The elusive nature of 'cool'

The quest for cool is never-ending. New research provides insight into how consumers use products to signal membership in social groups, but swiftly abandon those same products when the original message is diluted as other groups co-opt the trend.

by Knowledge@Wharton
Last Updated: 23 Jul 2013

There is a fine line between cool and not-so-cool. In a paper titled, 'Where Consumers Diverge from Others: Identity Signaling and Product Domains', Wharton marketing professor Jonah Berger and Chip Heath, professor of organizational behavior at Stanford University's Graduate School of Business, explore the power of social identity in the demand for consumer products.

According to Berger, much of the existing research has focused on the drive for conformity among consumers. "But the process is more complicated than that," he says. "People want to do something similar to other members of their in-group but may diverge from that choice when outsiders - i.e., members of other social groups - start poaching that taste."

The most important finding in Berger and Heath's research is that consumer choices are generated through a blend of conformity and divergence from others' choices. The authors suggest their identity-signalling approach is different from existing notions of anti-conformity because it is rooted in the initial urge to converge within a social group.

People make inferences about others based on the products they buy, and when lots of similar people adopt a product, it can gain meaning as a social signal, says Berger. If lots of tough people ride Harley motorcycles, for example, then driving one may come to signal a rugged identity.

But when a certain taste or product is adopted by people beyond the original group, it loses its ability to signal desired characteristics, according to the research, which is based on experiments conducted over the Internet and among undergraduates. If accountants start driving Harleys, then the meaning of driving one may shift, and the bike may come to signal undesired characteristics (e.g. wannabe tough guys).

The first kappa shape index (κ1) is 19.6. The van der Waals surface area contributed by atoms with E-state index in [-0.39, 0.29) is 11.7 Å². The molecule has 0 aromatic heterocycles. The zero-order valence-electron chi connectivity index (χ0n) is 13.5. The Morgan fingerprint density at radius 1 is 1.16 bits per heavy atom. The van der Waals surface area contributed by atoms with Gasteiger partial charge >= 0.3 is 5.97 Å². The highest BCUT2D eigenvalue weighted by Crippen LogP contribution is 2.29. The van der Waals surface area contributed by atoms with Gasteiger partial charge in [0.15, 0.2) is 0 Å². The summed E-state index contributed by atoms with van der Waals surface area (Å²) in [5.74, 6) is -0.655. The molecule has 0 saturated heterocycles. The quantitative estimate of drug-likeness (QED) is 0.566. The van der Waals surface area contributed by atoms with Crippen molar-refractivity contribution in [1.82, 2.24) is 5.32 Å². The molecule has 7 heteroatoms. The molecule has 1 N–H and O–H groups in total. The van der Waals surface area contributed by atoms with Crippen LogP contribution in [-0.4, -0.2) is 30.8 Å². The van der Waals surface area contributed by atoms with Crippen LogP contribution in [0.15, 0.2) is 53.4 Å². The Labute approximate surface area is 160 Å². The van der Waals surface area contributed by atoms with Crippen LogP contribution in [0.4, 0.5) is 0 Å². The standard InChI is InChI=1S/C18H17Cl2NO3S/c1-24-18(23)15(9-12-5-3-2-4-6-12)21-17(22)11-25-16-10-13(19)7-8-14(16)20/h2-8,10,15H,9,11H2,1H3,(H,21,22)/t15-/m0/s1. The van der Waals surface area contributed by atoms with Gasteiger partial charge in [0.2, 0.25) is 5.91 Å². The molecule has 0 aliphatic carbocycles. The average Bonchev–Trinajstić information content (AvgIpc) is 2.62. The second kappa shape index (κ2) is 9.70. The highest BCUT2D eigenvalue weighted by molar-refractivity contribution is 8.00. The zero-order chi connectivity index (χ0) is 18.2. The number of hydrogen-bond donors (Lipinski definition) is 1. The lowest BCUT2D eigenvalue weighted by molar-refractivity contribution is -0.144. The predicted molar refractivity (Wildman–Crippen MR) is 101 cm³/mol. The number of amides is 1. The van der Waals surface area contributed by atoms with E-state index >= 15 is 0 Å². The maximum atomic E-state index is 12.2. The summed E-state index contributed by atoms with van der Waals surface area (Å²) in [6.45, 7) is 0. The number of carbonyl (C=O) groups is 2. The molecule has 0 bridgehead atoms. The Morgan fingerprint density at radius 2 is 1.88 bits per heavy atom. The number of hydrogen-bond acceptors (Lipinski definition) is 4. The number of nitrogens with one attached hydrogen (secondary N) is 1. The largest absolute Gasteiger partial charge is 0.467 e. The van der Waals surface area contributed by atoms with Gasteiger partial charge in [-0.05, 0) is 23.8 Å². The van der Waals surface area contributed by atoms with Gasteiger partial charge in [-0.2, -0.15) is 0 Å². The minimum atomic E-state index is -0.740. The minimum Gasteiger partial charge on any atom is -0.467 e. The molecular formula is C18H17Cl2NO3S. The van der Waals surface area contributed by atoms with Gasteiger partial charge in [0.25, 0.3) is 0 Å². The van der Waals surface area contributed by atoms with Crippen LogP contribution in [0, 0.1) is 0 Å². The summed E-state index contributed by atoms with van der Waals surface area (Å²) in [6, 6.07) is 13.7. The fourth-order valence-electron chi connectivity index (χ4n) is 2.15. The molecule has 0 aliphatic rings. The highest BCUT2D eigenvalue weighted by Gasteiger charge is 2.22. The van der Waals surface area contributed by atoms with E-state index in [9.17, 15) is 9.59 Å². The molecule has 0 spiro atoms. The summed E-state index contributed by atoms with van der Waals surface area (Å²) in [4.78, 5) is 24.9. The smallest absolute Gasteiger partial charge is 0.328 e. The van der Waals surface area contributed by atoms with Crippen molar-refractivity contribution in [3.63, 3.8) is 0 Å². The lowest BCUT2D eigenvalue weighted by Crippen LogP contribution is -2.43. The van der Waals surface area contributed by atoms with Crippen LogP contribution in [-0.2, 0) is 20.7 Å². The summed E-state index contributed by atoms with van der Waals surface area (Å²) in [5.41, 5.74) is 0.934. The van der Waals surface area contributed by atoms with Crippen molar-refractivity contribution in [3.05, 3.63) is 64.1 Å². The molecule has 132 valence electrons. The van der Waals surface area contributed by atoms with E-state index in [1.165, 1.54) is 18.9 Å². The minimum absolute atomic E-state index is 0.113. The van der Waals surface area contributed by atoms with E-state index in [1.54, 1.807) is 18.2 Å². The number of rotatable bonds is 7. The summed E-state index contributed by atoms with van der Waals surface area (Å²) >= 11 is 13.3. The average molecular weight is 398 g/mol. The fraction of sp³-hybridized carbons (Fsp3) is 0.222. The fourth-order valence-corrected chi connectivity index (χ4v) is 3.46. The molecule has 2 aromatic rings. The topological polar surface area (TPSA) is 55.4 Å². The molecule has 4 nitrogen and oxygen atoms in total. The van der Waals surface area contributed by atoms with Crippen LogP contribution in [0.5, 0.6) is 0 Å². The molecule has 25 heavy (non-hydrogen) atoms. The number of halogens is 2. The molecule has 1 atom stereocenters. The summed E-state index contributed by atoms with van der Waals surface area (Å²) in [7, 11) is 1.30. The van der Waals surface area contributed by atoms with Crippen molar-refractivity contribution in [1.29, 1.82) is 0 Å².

Berger points out that as new information delivery systems, including the Internet, make the signaling process faster, product trends can explode across mass markets more rapidly than ever before. At the same time, the enormity of those markets can also turn off the original customer base quickly.

In the course of their research, the authors found that certain categories - particularly clothes, music and products linked to social life - are more important in identity signaling than others. The effect of social identity on more functional products, such as bicycle lights or pens, was not as strong.

For example, the researchers studied student reactions to a range of product categories. The students were told the products were owned by 65%, 25% or 10% of the other students. The students said they would be most likely to diverge from others in their choice of CD (67%), followed by favorite musical artist and musical genre.

At the opposite end of the spectrum, dish soap was the product that showed the least divergence (6%), followed by stereos, toothpaste and tools. The research shows a complicated relationship between the desire not just to conform or be different, but also to signal desired identities, Berger notes.

Teenagers certainly want to look different than their parents, but within the world of teenagers, there are clearly defined social groups. "The jocks want to be different from the geeks." While many teens may shop at Abercrombie & Fitch, he says, different social groups often buy different styles.

The jocks might wear t-shirts, for example, while the geeks wear button-down shirts. Each group is doing something different to send desired signals. "Conformity is one of the most basic principles underlying social behavior, yet while individuals want to be both similar and different, little research explains where conformity versus divergence will occur," the authors write.

Source:
From Cool to Passé: Identity Signaling and Product Domains
Knowledge@Wharton
Jonah Berger and Chip Heath
August 2007

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